Wednesday, October 15, 2008

Envirnmental Poverty and the Ecosystem

Both environmental degradation and poverty alleviation are urgent global issues that have a lot in common, but are often treated separately. Consider the following:

  • Human activities are resulting in mass species extinction rates higher than ever before, currently approaching 1000 times the normal rate;

  • Human-induced climate change is threatening an even bleaker future; At the same time, the inequality of human societies is extreme:

  • The United Nations 1998 Human Development Report reveals that, “Globally, the 20% of the world’s people in the highest-income countries account for 86% of total private consumption expenditures—the poorest 20% a minuscule 1.3%”

  • To highlight this inequality further, consider that approximately 1 billion people suffer from hunger and some 2 to 3.5 billion people have a deficiency of vitamins and minerals

  • Yet, some 1.2 billion suffer from obesity

  • One billion people live on less than a dollar a day, the official measure of poverty

  • However, half the world — nearly three billion people — lives on less than two dollars a day.

  • Yet, just a few hundred millionaires now own as much wealth as the world’s poorest 2.5 billion people.

Ethics and words such as “Rule of law. Rights. Liberty. Justice. Opportunity” do not feed hungry mouths!

and hungry people would be more than glad to replace democracy with food. and they won't have a moral boundary to use their land and natural resources to sustain themselves or escape poverty.

a clear example would be of what happened to the Amazon Rain Forests where trees used for timber and paper production were replaced by palm trees that would produce palm oil which is of a more economical importance than timber, but on the expense of the native flora and the natural biodiversity, it even led to spread of Chaga disease.

food is a major issue effected by poverty, and in huge populations such as India and China, the governments were in dilemmas balancing the exports of rice and grains with the domestic demands, and that threatened the supply of rice to Gulf countries such as Kuwait and the UAE. The ban on export of rice by some countries indicates that they are trying to protect their population from the food crisis at the cost of other countries. which violates the spirit of globalisation. but since Globalisation is also a concept that doesn't put food in front of the poor automatically, these countries will try to solve the crisis in the most convenient ways.

the convenient way to solve this dilemma or crisis can be tricky, the governments need to lower the price of rice for the sake of the poor, making it affordable, while at the same time provide incentive to farmers to grow more rice. It is widely accepted that developing countries cannot achieve both objectives unless they have inexhaustible resources. They have to prioritise one of them without undermining the other.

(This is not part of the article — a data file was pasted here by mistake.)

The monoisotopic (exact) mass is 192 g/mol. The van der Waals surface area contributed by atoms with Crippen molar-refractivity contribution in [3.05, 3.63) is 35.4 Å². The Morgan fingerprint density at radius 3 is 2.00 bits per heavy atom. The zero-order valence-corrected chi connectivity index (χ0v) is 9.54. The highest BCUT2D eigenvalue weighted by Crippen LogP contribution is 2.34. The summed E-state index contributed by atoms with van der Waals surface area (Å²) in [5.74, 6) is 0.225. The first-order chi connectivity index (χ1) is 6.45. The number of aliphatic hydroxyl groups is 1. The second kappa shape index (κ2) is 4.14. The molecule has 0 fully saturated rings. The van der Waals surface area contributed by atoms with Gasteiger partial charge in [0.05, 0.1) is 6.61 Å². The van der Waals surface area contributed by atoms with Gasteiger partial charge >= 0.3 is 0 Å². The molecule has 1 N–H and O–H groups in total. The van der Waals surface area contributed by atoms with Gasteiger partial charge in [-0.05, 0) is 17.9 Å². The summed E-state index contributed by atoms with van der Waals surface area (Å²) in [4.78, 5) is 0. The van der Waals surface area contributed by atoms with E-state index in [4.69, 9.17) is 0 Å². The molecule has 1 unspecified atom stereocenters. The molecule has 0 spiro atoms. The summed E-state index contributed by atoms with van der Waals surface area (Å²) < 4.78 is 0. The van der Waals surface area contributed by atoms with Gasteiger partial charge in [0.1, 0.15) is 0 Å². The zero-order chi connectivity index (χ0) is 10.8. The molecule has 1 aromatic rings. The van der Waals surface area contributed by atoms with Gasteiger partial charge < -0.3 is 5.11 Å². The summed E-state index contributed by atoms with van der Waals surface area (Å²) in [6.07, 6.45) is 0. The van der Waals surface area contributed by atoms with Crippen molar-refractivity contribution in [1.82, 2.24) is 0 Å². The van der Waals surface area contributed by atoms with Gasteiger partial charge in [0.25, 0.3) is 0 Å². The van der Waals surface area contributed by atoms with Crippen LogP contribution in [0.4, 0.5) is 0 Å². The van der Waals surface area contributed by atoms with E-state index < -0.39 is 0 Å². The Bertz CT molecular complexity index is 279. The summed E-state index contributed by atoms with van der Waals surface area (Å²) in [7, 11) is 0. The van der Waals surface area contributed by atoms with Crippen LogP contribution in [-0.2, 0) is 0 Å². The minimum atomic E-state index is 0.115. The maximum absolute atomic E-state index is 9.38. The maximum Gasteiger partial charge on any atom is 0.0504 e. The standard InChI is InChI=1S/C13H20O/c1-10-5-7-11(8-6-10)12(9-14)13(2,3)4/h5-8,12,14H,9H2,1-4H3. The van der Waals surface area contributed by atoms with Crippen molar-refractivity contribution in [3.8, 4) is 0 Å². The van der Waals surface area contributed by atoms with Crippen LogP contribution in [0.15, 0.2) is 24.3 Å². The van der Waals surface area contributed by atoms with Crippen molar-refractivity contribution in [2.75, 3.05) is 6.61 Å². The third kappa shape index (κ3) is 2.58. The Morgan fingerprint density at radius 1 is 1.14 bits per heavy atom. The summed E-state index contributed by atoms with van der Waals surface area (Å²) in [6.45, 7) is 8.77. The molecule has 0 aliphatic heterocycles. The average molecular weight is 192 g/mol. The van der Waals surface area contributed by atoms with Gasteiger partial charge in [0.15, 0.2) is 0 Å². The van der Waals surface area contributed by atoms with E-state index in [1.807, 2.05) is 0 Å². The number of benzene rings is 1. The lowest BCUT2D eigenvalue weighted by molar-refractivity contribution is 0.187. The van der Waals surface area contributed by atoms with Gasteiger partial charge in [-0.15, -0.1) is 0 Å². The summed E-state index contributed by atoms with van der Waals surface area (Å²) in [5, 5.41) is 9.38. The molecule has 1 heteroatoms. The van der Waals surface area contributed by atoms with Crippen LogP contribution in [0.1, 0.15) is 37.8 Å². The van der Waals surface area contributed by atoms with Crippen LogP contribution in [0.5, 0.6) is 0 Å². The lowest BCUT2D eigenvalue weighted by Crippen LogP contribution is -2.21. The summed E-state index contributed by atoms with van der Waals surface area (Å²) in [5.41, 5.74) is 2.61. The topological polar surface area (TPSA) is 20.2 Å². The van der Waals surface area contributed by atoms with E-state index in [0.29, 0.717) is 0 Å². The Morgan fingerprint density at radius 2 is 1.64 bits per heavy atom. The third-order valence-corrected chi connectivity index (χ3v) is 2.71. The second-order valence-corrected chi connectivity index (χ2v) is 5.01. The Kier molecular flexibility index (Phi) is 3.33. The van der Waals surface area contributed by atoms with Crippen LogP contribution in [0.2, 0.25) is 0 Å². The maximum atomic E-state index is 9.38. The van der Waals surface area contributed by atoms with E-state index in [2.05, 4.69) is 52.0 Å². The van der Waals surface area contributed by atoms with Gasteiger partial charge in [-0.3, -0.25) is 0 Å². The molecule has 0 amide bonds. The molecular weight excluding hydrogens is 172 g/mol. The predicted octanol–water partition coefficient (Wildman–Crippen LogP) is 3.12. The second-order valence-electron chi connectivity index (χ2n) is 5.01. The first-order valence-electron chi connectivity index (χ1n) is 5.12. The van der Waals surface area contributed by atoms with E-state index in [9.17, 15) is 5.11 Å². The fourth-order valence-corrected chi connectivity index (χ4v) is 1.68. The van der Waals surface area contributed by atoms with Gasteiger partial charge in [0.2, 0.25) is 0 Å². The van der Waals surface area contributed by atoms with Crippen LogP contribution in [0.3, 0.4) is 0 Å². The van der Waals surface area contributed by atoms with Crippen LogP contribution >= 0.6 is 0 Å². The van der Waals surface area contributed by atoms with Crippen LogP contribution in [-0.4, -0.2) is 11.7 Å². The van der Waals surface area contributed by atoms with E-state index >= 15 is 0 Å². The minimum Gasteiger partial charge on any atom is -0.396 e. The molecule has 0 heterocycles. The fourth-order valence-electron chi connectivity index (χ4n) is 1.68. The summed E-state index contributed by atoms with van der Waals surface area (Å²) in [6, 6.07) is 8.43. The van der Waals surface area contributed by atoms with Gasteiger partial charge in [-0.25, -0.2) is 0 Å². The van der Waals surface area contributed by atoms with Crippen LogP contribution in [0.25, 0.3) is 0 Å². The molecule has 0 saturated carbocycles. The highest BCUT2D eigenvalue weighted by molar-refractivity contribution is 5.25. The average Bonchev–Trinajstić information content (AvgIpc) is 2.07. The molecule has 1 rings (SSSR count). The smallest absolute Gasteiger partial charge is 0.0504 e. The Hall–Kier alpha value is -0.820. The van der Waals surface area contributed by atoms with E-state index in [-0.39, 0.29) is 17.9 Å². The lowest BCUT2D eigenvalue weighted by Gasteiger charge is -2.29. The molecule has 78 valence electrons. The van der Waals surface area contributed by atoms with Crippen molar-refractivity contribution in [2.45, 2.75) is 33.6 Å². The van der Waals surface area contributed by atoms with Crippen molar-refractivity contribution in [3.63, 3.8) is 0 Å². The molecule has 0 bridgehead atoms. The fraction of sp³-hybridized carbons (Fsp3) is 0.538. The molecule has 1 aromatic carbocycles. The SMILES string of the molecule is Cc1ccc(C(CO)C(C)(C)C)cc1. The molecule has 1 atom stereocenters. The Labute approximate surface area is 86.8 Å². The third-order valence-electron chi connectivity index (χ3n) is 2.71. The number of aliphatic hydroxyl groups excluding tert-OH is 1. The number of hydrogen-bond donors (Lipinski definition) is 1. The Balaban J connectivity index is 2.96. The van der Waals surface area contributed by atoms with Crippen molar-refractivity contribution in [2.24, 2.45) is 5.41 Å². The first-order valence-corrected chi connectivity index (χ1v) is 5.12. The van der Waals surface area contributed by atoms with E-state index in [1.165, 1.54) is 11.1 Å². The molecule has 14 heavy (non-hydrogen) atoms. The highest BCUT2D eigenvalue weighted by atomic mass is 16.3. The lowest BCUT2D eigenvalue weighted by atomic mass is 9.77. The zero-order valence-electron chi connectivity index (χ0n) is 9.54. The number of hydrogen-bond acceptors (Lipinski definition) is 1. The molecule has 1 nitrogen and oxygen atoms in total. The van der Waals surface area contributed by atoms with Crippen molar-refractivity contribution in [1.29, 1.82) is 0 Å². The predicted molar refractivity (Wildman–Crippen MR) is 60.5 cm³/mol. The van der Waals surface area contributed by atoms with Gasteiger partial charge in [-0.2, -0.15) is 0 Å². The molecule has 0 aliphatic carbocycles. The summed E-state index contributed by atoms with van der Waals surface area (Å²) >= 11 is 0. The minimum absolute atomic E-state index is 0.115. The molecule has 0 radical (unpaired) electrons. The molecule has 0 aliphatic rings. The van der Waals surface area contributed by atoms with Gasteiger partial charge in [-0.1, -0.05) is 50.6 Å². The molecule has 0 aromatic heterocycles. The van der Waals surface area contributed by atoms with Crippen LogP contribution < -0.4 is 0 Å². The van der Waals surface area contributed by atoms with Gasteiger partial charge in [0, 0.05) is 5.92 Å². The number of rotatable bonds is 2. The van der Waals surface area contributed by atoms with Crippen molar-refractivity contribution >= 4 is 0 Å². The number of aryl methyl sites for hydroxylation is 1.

but keep in mind one thing, what are the effects of growing more rice on the ecosystem? because of non-availability of land for expansion, transfer of agriculture land for other uses, and limited scope for further increasing cropping intensity (both are responsible for soil degradation and environmental pollution) leading to depletion of biodiversity and wearing out the ecosystem, which will lead to more poverty and famine.

Biological diversity allows a variety of species to all work together to help maintain the environment without costly human intervention. We benefit because the environment sustains us with the variety of resources produced.
However, there is often a mainstream belief that for poor countries to develop, environmental concerns have to be sacrificed, or is a luxury to address once poverty is alleviated.
Therefore, the approaches to such issues require rethinking. The overloaded phrase “sustainable development” must recognize the interconnectedness between human beings and the environment if true environmental and social justice is to be obtained.

so what do we need to do:

  • Reduce poverty through improved and diversified rice-based systems.

  • Enhance household food security and income in rainfed areas of Asia through improved varieties and management practices that can double yield and reduce yield variability under stress conditions

  • Ensure that rice production is sustainable and stable, has minimal negative environmental impact, and can cope with climate change.

  • Improve agroecosystem resilience through enhanced biodiversity.


important publication to read: Poverty and the Environment(PDF)

if the poor world were to develop and consume in the same manner as the West to achieve the same living standards, “we would need two additional planet Earths to produce resources and absorb wastes … and good planets are hard to find!”

Blog Action Day 08- Poverty Posters can be found here.

see you next year....!!!

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